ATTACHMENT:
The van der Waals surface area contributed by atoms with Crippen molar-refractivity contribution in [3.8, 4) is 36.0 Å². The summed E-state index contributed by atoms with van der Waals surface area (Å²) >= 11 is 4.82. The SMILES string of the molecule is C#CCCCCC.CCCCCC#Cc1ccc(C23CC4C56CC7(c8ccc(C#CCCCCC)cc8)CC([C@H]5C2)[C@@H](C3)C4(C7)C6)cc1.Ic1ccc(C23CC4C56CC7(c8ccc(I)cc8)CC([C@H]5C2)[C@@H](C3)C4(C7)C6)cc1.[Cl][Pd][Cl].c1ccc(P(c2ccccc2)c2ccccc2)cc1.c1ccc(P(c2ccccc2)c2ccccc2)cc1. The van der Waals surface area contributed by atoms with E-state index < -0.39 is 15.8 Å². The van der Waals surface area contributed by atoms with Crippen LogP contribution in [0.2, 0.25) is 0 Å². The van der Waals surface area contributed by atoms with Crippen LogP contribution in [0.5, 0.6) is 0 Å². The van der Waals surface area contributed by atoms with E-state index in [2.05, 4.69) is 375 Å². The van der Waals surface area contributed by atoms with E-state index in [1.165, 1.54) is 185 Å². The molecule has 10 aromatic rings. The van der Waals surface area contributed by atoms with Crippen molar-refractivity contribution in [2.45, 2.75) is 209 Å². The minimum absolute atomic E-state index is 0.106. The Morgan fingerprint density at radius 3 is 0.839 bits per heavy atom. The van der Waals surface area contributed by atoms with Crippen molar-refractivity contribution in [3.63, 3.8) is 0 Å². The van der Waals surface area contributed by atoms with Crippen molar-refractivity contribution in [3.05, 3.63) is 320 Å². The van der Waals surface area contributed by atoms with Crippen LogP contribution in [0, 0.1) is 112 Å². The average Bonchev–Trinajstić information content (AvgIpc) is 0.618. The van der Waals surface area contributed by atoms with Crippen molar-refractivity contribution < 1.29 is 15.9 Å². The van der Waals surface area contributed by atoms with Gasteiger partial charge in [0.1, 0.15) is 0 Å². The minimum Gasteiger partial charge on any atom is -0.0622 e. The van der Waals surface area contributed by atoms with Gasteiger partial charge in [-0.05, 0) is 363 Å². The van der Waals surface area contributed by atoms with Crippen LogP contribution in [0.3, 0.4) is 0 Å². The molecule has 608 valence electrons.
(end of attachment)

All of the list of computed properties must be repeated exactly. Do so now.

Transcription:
The van der Waals surface area contributed by atoms with Crippen molar-refractivity contribution in [3.8, 4) is 36.0 Å². The summed E-state index contributed by atoms with van der Waals surface area (Å²) >= 11 is 4.82. The SMILES string of the molecule is C#CCCCCC.CCCCCC#Cc1ccc(C23CC4C56CC7(c8ccc(C#CCCCCC)cc8)CC([C@H]5C2)[C@@H](C3)C4(C7)C6)cc1.Ic1ccc(C23CC4C56CC7(c8ccc(I)cc8)CC([C@H]5C2)[C@@H](C3)C4(C7)C6)cc1.[Cl][Pd][Cl].c1ccc(P(c2ccccc2)c2ccccc2)cc1.c1ccc(P(c2ccccc2)c2ccccc2)cc1. The van der Waals surface area contributed by atoms with E-state index < -0.39 is 15.8 Å². The van der Waals surface area contributed by atoms with Crippen LogP contribution in [0.2, 0.25) is 0 Å². The van der Waals surface area contributed by atoms with Crippen LogP contribution in [0.5, 0.6) is 0 Å². The van der Waals surface area contributed by atoms with E-state index in [2.05, 4.69) is 375 Å². The van der Waals surface area contributed by atoms with E-state index in [1.165, 1.54) is 185 Å². The molecule has 10 aromatic rings. The van der Waals surface area contributed by atoms with Crippen molar-refractivity contribution in [2.45, 2.75) is 209 Å². The minimum absolute atomic E-state index is 0.106. The Morgan fingerprint density at radius 3 is 0.839 bits per heavy atom. The van der Waals surface area contributed by atoms with Crippen molar-refractivity contribution in [3.63, 3.8) is 0 Å². The van der Waals surface area contributed by atoms with Crippen molar-refractivity contribution in [3.05, 3.63) is 320 Å². The van der Waals surface area contributed by atoms with Crippen LogP contribution in [0, 0.1) is 112 Å². The average Bonchev–Trinajstić information content (AvgIpc) is 0.618. The van der Waals surface area contributed by atoms with Crippen molar-refractivity contribution < 1.29 is 15.9 Å². The van der Waals surface area contributed by atoms with Gasteiger partial charge in [0.1, 0.15) is 0 Å². The minimum Gasteiger partial charge on any atom is -0.0622 e. The van der Waals surface area contributed by atoms with Gasteiger partial charge in [-0.05, 0) is 363 Å². The van der Waals surface area contributed by atoms with Crippen LogP contribution in [0.3, 0.4) is 0 Å². The molecule has 608 valence electrons.